______________________________________ MOV counter,#buffer-- length MOV R0, #buffer-- addressloop: MOV A, @R0 SWAP A MOV @R0, A INC R0 DJNZ counter, loop______________________________________
However, the same function may be coded for expanded data memory having an address register enabled for auto-incrementing after writes, in the following way:
______________________________________ MOV counter, #buffer-- length MOV page0-addr-reg, #buffer-- addressloop: MOV A, page0-- data-- reg SWAP A MOV page0-- data-- reg, A ;address reg incremented here DJNZ counter, loop______________________________________
Stack functions can be implemented efficiently by programming the Address SFR to auto-increment on reads and auto-decrement on writes. Stack functions can also be implemented by incrementing on writes and decrementing on reads. In this case, incrementing of the address is generally done after the write operation (called post-increment) and decrementing of the address is generally done before the read operation (called pre-decrement).
5.3.2 Expansion Multi-Function Memory Chip
In a further embodiment of the present invention, an expansion multifunction memory chip (MFC) 902 is used as the expansion I/O device. As shown in FIG. 9, MFC 902 has a non-volatile memory 906 such as an EPROM, EEROM, FLASH memory, CMOS SRAM with battery, ferroelectric memory, or functional equivalent, that is typically configured as an 8K by 8 non-volatile memory array. MFC 902 also has a 1024 byte RAM 908 that serves as an expanded 8051 internal data memory, an expansion decoder logic block, and several timer/counters 910. Still referring to FIG. 9, it can be seen that MFC 902 has signal terminals (e.g. pins) for connection with signals ALE, RESET /PSEN, /EA, /CS, /INT, PORT0, PORT2, I/O PORT0, and I/O PORT1.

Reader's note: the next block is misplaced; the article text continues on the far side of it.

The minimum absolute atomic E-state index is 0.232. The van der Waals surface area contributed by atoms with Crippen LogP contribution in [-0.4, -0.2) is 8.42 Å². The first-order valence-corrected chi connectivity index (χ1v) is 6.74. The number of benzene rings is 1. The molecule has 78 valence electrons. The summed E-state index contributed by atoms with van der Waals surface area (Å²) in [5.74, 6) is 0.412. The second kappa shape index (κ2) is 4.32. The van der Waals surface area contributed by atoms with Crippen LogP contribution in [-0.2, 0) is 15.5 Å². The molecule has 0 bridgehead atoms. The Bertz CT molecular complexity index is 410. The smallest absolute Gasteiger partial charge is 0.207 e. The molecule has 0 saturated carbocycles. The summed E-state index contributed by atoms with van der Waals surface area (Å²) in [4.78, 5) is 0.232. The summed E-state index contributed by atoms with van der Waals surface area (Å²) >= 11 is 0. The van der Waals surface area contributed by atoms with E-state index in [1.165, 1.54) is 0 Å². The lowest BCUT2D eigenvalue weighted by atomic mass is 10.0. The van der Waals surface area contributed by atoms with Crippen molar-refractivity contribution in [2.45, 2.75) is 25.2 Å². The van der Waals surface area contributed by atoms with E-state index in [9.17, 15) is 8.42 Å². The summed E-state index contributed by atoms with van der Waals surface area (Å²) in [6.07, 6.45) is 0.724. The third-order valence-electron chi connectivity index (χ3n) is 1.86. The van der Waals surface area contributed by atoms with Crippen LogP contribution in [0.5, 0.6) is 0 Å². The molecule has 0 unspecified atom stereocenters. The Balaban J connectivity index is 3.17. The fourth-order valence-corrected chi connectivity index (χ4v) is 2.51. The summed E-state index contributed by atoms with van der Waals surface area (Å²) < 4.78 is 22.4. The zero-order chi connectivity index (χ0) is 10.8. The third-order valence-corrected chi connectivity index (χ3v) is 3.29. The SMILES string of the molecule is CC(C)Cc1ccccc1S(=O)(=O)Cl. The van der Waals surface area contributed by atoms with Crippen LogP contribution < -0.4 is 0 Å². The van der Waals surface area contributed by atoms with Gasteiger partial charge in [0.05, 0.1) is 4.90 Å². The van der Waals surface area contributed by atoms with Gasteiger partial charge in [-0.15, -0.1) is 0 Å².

In operation, PORT0 and PORT2 are latched internally to MFC 902, in order to address the code memory. As a result of having both of these ports available, it is extremely efficient to integrate expansion decoder 904 onto MFC 902.
Signal terminal /INT is an interrupt output that is asserted as a result of the internal peripheral functions requesting service. Signal terminal /INT is typically coupled to one of the external interrupt request pins of microcontroller 302.
FIG. 9 shows timers/counters 910 implemented on MFC 902, however, any peripheral function that can be accessed via SFRs could be integrated onto MFC 902. For example, Direct Memory Access (DMA) controllers, floating point math units and so on.
6.0 Operational Description
6.1 State by State Operational Example
This section, in conjunction with FIG. 10 provides a step by step (i.e., state by state) description of a complete machine cycle. The instruction used for this example is INC EXT-- PORT. The address EXT-- PORT is an address not implemented on the microcontroller. The notations (0) and (I) used herein represent outputting and input/tristate respectively.